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segunda-feira, 25 de julho de 2011

Grafeno incrível!

...Guarda a Energia Solar por períodos de tempo indefenidos, e liberta-a quando for preciso!
Ainda é só teoria computacional, mas quando se fabricar...

Modified carbon nanotubes can store solar energy indefinitely 

Storing the sun’s heat in chemical form — rather than converting it to electricity or storing the heat itself in a heavily insulated container — has significant advantages, since in principle the chemical material can be stored for long periods of time without losing any of its stored energy. The problem with that approach has been that until now the chemicals needed to perform this conversion and storage either degraded within a few cycles, or included the element ruthenium, which is rare and expensive.

Nanoletters- Azobenzene-Functionalized Carbon Nanotubes As High-Energy Density Solar Thermal Fuels

UPDATE - Ars Technica notes that the material has not been made yet and is computational chemistry

In terms of energy storage, the azo/CNT nanostructures outdo lithium-ion batteries. Kolpak and Grossman calculate that the azo/CNT system will have volumetric energy densities of about 690 watt-hours per liter; lithium-ion batteries range from 200 to 600 watt-hours per liter. For comparison, azobenzene alone has a volumetric energy density of only about 90 watt-hours per litter.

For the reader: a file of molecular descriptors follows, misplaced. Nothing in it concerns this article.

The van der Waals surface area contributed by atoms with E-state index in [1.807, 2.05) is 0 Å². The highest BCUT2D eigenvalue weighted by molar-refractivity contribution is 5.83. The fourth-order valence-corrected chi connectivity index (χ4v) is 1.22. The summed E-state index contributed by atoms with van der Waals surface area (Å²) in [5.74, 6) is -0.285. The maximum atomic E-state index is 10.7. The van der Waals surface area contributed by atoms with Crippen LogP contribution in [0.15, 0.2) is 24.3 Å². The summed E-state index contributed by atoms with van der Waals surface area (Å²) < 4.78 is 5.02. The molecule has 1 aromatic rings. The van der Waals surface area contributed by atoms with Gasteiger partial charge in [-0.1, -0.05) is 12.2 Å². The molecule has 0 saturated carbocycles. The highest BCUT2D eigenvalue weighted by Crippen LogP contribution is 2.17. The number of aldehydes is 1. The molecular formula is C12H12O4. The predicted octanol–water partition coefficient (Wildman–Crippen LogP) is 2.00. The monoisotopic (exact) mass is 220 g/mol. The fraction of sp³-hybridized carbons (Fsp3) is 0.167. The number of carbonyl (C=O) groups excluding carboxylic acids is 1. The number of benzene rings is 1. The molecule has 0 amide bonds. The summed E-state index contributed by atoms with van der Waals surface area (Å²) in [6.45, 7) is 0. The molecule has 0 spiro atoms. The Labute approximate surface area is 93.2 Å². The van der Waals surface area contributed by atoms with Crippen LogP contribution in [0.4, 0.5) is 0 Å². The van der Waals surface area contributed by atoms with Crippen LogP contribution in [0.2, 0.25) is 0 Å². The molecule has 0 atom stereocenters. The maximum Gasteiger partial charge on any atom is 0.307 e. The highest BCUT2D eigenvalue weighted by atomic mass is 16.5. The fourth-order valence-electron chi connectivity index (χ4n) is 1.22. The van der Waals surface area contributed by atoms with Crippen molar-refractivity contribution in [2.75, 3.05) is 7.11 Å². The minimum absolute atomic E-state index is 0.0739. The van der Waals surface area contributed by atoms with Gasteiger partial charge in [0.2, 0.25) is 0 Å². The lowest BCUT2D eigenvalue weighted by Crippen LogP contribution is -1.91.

Kolpak and Grossman’s proposed azo/CNT system could be adapted for use with other photoactive molecules, as it appears that placing them on carbon nanotubes enhances their energy storage properties. This is perhaps the most important result from their work.

While Kolpak and Grossman have presented a promising new approach to making solar thermal fuels, there are potential drawbacks, and the fact that they haven't actually created the substance isn't even the most substantial. The energy stored in the azo/CNT system can only be released as heat. If you want to use the stored energy to power electrical devices, you would need to convert the heat to electricity. This adds a step that requires more equipment and can result in energy loss during the conversion.

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